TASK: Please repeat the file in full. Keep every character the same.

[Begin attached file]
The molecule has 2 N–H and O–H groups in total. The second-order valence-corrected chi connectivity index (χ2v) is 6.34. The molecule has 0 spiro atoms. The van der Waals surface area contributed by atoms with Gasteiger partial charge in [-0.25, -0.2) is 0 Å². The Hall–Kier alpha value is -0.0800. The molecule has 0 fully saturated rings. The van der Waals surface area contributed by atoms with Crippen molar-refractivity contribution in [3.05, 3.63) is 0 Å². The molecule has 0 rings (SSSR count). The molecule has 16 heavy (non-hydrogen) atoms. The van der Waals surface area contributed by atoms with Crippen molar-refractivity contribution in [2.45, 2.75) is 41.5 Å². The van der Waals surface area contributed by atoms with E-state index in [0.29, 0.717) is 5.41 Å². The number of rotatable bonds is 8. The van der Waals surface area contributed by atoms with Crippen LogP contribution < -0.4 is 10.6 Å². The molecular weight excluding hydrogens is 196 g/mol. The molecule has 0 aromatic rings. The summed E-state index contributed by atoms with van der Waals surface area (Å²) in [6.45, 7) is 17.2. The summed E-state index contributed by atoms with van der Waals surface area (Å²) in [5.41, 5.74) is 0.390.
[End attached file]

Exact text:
The molecule has 2 N–H and O–H groups in total. The second-order valence-corrected chi connectivity index (χ2v) is 6.34. The molecule has 0 spiro atoms. The van der Waals surface area contributed by atoms with Gasteiger partial charge in [-0.25, -0.2) is 0 Å². The Hall–Kier alpha value is -0.0800. The molecule has 0 fully saturated rings. The van der Waals surface area contributed by atoms with Crippen molar-refractivity contribution in [3.05, 3.63) is 0 Å². The molecule has 0 rings (SSSR count). The molecule has 16 heavy (non-hydrogen) atoms. The van der Waals surface area contributed by atoms with Crippen molar-refractivity contribution in [2.45, 2.75) is 41.5 Å². The van der Waals surface area contributed by atoms with E-state index in [0.29, 0.717) is 5.41 Å². The number of rotatable bonds is 8. The van der Waals surface area contributed by atoms with Crippen LogP contribution < -0.4 is 10.6 Å². The molecular weight excluding hydrogens is 196 g/mol. The molecule has 0 aromatic rings. The summed E-state index contributed by atoms with van der Waals surface area (Å²) in [6.45, 7) is 17.2. The summed E-state index contributed by atoms with van der Waals surface area (Å²) in [5.41, 5.74) is 0.390.